Indeed, just yesterday, the Fed noted that all 33 major banks passed their most severe stress test conditions.

We may want to consider this idea as well:

It is quite possible that the post-vote mood will be less gloomy than the younger generation and the metropolitan intelligentsia may feel today. After all, half the electorate have got what they wanted and the other half is unlikely to enter prolonged grieving. There will be economic costs (probably less inward investment, pressure on consumers) and benefits (from a more competitive exchange rate) and it is not clear, in isolation, which will dominate over the coming years.

The key battleground for confidence will obviously be in Europe. I suspect they will be better equipped and more nimble than in the 2011-12 Euro crisis?

But here is what I have witnessed over the years when major reasons cause buyers to lack confidence: The business just goes somewhere else – i.e., the US.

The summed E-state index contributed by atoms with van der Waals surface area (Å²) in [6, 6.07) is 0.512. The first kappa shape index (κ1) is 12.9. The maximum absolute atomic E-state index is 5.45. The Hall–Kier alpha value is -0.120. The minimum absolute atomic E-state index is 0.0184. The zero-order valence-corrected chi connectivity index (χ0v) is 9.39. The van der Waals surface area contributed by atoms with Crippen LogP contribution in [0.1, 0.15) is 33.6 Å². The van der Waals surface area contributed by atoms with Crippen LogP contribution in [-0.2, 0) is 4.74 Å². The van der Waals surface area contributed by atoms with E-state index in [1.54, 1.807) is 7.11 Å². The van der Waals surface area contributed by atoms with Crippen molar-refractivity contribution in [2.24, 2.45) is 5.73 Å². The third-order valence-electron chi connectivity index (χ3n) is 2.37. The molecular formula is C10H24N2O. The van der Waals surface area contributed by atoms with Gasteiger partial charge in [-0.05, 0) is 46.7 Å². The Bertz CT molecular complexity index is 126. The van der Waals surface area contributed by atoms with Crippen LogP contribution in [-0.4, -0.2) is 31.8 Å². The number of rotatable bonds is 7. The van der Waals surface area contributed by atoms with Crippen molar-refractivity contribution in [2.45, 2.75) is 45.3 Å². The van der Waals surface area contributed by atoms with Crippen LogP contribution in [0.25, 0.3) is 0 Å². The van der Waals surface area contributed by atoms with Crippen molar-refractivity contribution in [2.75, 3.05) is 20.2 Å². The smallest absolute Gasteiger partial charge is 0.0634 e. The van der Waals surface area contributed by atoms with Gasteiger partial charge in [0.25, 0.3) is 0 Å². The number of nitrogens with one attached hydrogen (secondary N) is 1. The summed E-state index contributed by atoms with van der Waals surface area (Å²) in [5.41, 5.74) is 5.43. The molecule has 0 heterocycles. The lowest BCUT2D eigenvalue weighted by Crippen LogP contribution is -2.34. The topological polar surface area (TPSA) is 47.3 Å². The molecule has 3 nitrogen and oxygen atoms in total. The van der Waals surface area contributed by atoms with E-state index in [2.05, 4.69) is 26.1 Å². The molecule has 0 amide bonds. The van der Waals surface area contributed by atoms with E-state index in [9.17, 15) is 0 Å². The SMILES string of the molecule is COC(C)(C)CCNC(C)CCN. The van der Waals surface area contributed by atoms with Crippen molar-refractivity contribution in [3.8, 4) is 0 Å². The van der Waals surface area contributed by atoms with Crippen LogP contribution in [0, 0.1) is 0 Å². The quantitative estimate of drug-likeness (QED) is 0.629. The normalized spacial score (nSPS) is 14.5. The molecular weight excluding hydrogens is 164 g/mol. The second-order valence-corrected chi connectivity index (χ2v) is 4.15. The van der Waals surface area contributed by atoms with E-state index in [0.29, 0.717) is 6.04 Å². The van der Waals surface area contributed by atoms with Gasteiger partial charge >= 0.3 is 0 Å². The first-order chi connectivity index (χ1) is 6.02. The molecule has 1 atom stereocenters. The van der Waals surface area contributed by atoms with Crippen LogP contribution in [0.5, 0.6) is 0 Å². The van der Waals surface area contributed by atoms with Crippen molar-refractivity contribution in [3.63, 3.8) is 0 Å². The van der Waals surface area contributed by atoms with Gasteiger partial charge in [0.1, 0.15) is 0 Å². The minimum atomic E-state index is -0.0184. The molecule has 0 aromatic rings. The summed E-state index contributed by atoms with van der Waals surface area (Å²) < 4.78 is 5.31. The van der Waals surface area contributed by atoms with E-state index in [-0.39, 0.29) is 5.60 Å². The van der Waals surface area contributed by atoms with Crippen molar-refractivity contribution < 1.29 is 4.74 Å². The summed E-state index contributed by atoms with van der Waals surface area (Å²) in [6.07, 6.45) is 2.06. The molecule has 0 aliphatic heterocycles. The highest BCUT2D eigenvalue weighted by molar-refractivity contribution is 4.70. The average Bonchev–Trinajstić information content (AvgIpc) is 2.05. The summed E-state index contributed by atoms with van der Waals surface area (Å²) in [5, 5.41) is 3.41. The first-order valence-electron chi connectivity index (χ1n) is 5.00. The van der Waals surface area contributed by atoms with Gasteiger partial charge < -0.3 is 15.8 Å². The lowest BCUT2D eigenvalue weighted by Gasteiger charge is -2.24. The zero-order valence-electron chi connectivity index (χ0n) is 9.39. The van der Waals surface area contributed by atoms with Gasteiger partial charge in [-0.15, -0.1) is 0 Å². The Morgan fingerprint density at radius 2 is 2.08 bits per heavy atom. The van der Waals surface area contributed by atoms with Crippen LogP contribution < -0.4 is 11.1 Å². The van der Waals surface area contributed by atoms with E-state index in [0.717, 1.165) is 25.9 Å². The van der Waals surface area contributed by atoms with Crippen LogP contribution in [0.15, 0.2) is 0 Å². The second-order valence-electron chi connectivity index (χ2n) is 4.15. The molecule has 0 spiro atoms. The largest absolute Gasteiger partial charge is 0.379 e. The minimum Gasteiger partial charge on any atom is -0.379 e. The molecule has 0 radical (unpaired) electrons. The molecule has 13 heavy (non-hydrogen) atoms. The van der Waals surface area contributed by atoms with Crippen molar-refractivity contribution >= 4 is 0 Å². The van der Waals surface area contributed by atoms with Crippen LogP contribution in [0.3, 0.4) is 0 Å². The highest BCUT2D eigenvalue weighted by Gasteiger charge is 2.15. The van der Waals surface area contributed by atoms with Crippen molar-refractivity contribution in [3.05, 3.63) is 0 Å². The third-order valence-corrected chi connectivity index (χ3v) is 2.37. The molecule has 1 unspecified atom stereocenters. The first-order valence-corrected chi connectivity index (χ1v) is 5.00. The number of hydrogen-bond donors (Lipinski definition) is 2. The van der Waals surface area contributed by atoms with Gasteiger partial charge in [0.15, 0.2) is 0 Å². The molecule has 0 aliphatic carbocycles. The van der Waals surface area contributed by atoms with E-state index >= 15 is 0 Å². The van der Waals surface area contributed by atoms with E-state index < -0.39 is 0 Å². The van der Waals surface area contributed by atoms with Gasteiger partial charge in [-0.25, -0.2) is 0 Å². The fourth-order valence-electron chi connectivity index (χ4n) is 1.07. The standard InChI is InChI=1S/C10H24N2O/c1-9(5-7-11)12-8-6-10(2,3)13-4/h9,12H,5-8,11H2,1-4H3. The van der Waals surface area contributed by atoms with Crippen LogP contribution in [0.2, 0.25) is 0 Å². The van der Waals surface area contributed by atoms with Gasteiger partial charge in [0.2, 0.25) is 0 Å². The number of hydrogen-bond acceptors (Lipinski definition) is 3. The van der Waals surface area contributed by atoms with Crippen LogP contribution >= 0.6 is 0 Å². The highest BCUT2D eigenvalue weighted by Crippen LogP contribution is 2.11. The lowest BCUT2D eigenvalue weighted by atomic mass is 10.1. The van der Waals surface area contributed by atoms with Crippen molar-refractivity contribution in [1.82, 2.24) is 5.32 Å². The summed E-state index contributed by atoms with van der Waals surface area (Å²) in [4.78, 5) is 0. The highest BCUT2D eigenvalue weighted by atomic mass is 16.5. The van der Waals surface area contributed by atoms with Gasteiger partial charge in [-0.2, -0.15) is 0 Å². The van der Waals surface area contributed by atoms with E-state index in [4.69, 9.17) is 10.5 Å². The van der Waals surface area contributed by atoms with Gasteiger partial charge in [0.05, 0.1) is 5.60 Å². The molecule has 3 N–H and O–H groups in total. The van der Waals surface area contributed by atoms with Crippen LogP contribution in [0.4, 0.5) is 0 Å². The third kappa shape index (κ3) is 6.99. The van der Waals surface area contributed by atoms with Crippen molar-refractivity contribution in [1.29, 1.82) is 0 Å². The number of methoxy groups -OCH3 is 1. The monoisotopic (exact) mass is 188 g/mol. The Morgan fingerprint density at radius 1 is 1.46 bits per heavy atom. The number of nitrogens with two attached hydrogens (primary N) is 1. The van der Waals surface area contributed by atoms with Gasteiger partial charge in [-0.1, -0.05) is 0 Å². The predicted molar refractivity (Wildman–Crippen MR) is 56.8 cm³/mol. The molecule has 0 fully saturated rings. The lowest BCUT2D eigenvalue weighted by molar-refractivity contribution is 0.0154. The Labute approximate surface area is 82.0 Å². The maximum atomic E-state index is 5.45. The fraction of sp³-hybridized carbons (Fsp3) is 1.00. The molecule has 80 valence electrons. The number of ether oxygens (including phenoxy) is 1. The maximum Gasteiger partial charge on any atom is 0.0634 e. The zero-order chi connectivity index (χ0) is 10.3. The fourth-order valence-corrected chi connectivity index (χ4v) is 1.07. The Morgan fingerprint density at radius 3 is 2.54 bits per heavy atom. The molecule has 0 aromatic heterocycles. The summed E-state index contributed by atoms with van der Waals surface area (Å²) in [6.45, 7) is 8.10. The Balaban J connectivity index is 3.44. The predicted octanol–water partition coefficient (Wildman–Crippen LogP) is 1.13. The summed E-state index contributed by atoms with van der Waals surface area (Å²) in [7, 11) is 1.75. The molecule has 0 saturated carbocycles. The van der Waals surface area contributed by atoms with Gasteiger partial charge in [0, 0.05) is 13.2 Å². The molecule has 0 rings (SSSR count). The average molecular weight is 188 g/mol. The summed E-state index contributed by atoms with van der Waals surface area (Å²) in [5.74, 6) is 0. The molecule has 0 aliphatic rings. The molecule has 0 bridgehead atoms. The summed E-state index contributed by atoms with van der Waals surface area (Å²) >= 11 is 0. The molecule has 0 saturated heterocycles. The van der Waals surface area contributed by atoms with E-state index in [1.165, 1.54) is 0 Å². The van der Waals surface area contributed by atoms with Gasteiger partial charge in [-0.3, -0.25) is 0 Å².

Where does capital almost always flow when there are great questions facing investors globally? They flow to US assets.

One More Benefit

It is a whole new wave of fear. Fear is what has made (and kept) rates so low. Forget a Fed rate hike now. Off the table, right or wrong. Waves of new capital will look for “safe bonds” to soak it up.

Someday in our future, we will look back on these crazy times since 2009 and we will thank our lucky stars and God above for all this fear.

Look for more huge waves of refi’s as rates tick lower. Look for significant corporate and personal cash flow savings on balance sheet adjustments which will be another big advantage taken from the latest wall of worry.

The Bottom Line:

The pathway set in the make-up of our demographic structure here in the US is one of surprising strength given the solid and growing pipeline of demand from Generation Y on one end and the Boomers on the other..

Remember – fear and faith ask of us the same thing. To believe in something we cannot see.

Stay focused on your Member’s Area updates – more out over the weekend.

Until we see you again, may your journey be grand and your legacy significant.